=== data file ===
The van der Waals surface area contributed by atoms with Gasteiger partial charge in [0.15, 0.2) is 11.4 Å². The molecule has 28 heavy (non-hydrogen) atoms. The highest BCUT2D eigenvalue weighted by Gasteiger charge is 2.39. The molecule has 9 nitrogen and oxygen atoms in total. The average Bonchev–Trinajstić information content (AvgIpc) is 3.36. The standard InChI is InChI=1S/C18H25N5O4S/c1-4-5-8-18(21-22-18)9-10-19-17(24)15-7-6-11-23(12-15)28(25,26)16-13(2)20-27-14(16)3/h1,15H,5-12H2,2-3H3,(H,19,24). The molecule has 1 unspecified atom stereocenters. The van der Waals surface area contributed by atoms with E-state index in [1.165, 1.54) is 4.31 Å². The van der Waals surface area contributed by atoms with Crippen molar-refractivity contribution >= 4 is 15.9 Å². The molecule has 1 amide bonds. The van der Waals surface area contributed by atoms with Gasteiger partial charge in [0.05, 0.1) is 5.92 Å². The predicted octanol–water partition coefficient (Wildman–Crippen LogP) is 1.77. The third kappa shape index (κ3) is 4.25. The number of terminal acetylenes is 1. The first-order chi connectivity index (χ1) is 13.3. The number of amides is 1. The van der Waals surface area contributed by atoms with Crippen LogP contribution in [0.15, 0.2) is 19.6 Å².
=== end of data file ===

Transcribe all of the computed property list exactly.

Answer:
The van der Waals surface area contributed by atoms with Gasteiger partial charge in [0.15, 0.2) is 11.4 Å². The molecule has 28 heavy (non-hydrogen) atoms. The highest BCUT2D eigenvalue weighted by Gasteiger charge is 2.39. The molecule has 9 nitrogen and oxygen atoms in total. The average Bonchev–Trinajstić information content (AvgIpc) is 3.36. The standard InChI is InChI=1S/C18H25N5O4S/c1-4-5-8-18(21-22-18)9-10-19-17(24)15-7-6-11-23(12-15)28(25,26)16-13(2)20-27-14(16)3/h1,15H,5-12H2,2-3H3,(H,19,24). The molecule has 1 unspecified atom stereocenters. The van der Waals surface area contributed by atoms with E-state index in [1.165, 1.54) is 4.31 Å². The van der Waals surface area contributed by atoms with Crippen molar-refractivity contribution >= 4 is 15.9 Å². The molecule has 1 amide bonds. The van der Waals surface area contributed by atoms with Gasteiger partial charge in [0.05, 0.1) is 5.92 Å². The predicted octanol–water partition coefficient (Wildman–Crippen LogP) is 1.77. The third kappa shape index (κ3) is 4.25. The number of terminal acetylenes is 1. The first-order chi connectivity index (χ1) is 13.3. The number of amides is 1. The van der Waals surface area contributed by atoms with Crippen LogP contribution in [0.15, 0.2) is 19.6 Å².